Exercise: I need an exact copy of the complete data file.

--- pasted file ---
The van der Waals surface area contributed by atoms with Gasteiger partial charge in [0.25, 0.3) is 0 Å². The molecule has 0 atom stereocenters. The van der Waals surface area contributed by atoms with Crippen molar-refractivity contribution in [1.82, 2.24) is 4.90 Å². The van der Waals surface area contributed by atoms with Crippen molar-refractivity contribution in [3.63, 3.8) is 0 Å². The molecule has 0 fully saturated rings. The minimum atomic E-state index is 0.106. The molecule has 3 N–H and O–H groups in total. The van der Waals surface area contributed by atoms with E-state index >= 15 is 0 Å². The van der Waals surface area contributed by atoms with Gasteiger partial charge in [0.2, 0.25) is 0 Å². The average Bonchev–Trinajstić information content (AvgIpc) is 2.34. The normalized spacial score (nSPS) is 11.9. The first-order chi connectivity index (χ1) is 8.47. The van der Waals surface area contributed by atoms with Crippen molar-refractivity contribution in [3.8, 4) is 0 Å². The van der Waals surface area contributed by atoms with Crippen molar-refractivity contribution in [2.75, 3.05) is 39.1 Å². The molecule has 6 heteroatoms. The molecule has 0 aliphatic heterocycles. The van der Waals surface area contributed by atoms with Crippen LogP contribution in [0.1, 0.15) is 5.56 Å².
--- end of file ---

The van der Waals surface area contributed by atoms with Gasteiger partial charge in [0.25, 0.3) is 0 Å². The molecule has 0 atom stereocenters. The van der Waals surface area contributed by atoms with Crippen molar-refractivity contribution in [1.82, 2.24) is 4.90 Å². The van der Waals surface area contributed by atoms with Crippen molar-refractivity contribution in [3.63, 3.8) is 0 Å². The molecule has 0 fully saturated rings. The minimum atomic E-state index is 0.106. The molecule has 3 N–H and O–H groups in total. The van der Waals surface area contributed by atoms with E-state index >= 15 is 0 Å². The van der Waals surface area contributed by atoms with Gasteiger partial charge in [0.2, 0.25) is 0 Å². The average Bonchev–Trinajstić information content (AvgIpc) is 2.34. The normalized spacial score (nSPS) is 11.9. The first-order chi connectivity index (χ1) is 8.47. The van der Waals surface area contributed by atoms with Crippen molar-refractivity contribution in [3.8, 4) is 0 Å². The van der Waals surface area contributed by atoms with Crippen molar-refractivity contribution in [2.75, 3.05) is 39.1 Å². The molecule has 6 heteroatoms. The molecule has 0 aliphatic heterocycles. The van der Waals surface area contributed by atoms with Crippen LogP contribution in [0.1, 0.15) is 5.56 Å².